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  • About VJ
  • August 16, 2023 4 min read

    I'm a 90s kid. I grew up listening to alternative rock, my favorite band was Radiohead. One of my favorite Radiohead songs is No Surprises. Thom Yorke is definitely not talking about trail running in this song, however, I stick it in my head and it helps me to, as best as I can, manage everything that is possible and leave nothing to chance.

    Now, it's impossible to fully think of all contingencies when it comes to trail running but if you think about the main things, you can do a great job being ready and  hopefully not have to DNF a race over something that could have been avoided.

    I've ran many races, training runs, and self supported adventures on trail. I've made a lot of epically bad mistakes over the years, so you don’t have to!

    Let me give you some of my go to advice to not leave anything to chance. This is a quick crash course. 

    If you are new to the trails and running in general, get fitted for shoes at a local running store. Even if you do not agree with the recommendations, it's good to have someone that has been working in run specialty look at your foot shape, gait, etc. and make recommendations. Believe me, they see a lot and can give you an edge you can’t get on your own.

    Know what works best for you! Nothing beats proper gear that is comfortable for you. The fit, making sure gear is not too worn, and that the gear is relevant and works for the adventure you are doing is crucial. Do not bring gear you have not fully trained in on a race. When it comes to clothes, hydration pack, shoes, socks, and even hats, make sure you are totally comfortable in all of your gear.

    It's wild how just a single piece of gear could potentially be your undoing at a race!

    Part of training leading up to an adventure is testing out what food works for you on the run. Make sure you have go-to foods and backup go-to foods! Experiment and make sure you have it dialed in before the big dance. Have a sports drink, that you have tested extensively, for electrolytes that won't upset your stomach.

    Lube is important. Especially during these hot months right now. Make sure you are doing lube tests out on your training runs and really figure out what works best so it’s totally routine come race day. This is something you do not want to ignore or wing it when its go time. Trust me, chafing on a race can quickly cut your time short out there and leave you remembering that DNF in a very physical way for days to come afterward.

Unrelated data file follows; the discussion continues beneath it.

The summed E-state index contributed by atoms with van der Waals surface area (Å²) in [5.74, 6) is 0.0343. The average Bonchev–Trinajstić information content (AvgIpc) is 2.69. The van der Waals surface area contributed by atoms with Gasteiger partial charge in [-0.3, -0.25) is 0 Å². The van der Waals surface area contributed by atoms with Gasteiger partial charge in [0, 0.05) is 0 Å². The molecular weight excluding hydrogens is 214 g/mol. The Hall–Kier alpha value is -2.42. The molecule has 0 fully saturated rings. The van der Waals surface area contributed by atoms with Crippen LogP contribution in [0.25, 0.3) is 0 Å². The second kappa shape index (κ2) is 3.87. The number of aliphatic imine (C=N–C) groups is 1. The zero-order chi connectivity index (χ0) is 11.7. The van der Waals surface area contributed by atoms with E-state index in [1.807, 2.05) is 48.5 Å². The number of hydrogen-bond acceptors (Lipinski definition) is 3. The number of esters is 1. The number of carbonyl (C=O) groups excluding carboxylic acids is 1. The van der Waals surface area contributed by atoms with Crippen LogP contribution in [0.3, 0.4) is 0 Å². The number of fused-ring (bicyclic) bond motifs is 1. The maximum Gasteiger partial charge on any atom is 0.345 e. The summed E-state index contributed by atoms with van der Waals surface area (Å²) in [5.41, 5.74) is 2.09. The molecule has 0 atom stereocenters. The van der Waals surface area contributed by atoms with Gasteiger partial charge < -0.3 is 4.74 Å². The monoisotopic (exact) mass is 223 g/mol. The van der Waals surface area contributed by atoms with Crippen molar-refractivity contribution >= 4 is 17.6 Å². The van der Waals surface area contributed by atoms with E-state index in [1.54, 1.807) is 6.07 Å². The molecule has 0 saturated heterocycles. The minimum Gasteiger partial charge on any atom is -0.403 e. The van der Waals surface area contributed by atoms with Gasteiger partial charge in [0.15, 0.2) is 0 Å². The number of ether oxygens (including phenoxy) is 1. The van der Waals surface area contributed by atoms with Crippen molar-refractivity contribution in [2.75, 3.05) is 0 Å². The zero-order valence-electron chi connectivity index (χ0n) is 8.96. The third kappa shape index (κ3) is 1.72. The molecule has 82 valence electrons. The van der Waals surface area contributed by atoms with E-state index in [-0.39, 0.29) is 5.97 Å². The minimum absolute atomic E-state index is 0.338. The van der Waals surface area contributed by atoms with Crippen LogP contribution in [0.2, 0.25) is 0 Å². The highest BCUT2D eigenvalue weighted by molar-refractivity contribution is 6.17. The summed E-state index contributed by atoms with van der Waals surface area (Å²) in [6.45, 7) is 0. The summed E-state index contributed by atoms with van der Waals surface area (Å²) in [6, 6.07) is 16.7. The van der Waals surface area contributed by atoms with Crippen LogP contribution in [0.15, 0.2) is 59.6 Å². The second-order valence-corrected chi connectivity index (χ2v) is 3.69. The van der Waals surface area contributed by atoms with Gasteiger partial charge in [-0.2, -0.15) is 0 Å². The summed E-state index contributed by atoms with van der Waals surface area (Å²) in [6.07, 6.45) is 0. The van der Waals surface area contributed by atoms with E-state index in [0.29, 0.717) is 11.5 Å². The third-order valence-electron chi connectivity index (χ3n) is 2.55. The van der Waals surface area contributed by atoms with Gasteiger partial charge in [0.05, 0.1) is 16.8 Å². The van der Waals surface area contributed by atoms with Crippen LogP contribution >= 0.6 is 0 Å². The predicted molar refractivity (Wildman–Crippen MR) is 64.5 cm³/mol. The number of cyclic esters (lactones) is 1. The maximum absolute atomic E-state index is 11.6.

A real important thing not to forget is the importance of a headlamp. If you plan on any night running at all. On ultras or just in general you need to have a good working headlamp which offers great visibility and varying brightness settings. Make sure it has great battery life and bring extra batteries!! Without a good headlamp you could get lost, lose confidence, possibly get injured, do not skimp here and overlook this key component! 

    Under training is better than over training. I don’t advocate for anyone to not train for a rigorous adventure but, with that said, do not run yourself ragged before the planned adventure. Balance out your training. If you are like me and want to run a race every weekend maybe talk to a personal trainer, friend you run with, or someone who can keep you accountable, so you don’t overdo it.

    Have a plan. Know the weather and prep for what you need to survive. Know the course. Aim for no alarms and no surprises out there! Be ready, don't just wing it! I highly recommend checking out the course before the race. If that’s not possible because it is a destination race, try to find the closest trail locally and prep there.

    Know the map and if possible download it to your watch and have an app on your phone (if you will be taking it).

    Make sure to get rest, especially leading up to the race. Once you start tapering, prioritize sleep. Trust the training you did working up to the race and be confident the hay is in the barn.  

    You cannot plan for everything. The worst is forgetting gear. This is the only time I’ll improvise and use gear I have never used before and, again, this is only when you forget needed gear and cannot find a similar substitute. I’ve had to use gear from local grocery stores or Wal-Mart on some remote races. Sometimes this is even fun but only as a last ditch effort!

    No alarms and no surprises! As long as you keep this mantra you cannot screw up anything too badly. Hydration, gear, training, weather, and the course are the critical elements.  Just keep it simple but try to know at all times what you are getting yourself into. This will give you confidence even on the gnarliest of trails!! 

    - John Calabrese @breezytrailhead